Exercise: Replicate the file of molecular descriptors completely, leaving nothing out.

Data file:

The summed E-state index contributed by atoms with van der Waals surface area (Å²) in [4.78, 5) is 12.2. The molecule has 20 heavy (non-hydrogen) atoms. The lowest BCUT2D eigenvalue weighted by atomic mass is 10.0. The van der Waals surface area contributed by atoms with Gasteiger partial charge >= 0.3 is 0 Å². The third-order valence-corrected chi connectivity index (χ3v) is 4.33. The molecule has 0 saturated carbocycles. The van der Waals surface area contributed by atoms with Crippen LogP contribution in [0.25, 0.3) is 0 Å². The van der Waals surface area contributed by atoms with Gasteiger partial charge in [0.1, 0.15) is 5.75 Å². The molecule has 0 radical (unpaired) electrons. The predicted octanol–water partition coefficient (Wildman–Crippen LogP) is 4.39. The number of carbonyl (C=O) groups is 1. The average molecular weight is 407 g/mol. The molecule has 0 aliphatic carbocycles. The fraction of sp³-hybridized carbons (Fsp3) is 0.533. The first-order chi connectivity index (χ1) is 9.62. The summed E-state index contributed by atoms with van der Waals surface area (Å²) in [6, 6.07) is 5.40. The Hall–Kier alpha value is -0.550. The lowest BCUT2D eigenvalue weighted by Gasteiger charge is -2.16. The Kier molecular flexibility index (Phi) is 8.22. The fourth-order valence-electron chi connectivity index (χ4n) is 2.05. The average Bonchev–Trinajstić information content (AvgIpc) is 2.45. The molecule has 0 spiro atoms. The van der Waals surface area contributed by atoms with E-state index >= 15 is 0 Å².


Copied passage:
The summed E-state index contributed by atoms with van der Waals surface area (Å²) in [4.78, 5) is 12.2. The molecule has 20 heavy (non-hydrogen) atoms. The lowest BCUT2D eigenvalue weighted by atomic mass is 10.0. The van der Waals surface area contributed by atoms with Gasteiger partial charge >= 0.3 is 0 Å². The third-order valence-corrected chi connectivity index (χ3v) is 4.33. The molecule has 0 saturated carbocycles. The van der Waals surface area contributed by atoms with Crippen LogP contribution in [0.25, 0.3) is 0 Å². The van der Waals surface area contributed by atoms with Gasteiger partial charge in [0.1, 0.15) is 5.75 Å². The molecule has 0 radical (unpaired) electrons. The predicted octanol–water partition coefficient (Wildman–Crippen LogP) is 4.39. The number of carbonyl (C=O) groups is 1. The average molecular weight is 407 g/mol. The molecule has 0 aliphatic carbocycles. The fraction of sp³-hybridized carbons (Fsp3) is 0.533. The first-order chi connectivity index (χ1) is 9.62. The summed E-state index contributed by atoms with van der Waals surface area (Å²) in [6, 6.07) is 5.40. The Hall–Kier alpha value is -0.550. The lowest BCUT2D eigenvalue weighted by Gasteiger charge is -2.16. The Kier molecular flexibility index (Phi) is 8.22. The fourth-order valence-electron chi connectivity index (χ4n) is 2.05. The average Bonchev–Trinajstić information content (AvgIpc) is 2.45. The molecule has 0 spiro atoms. The van der Waals surface area contributed by atoms with E-state index >= 15 is 0 Å².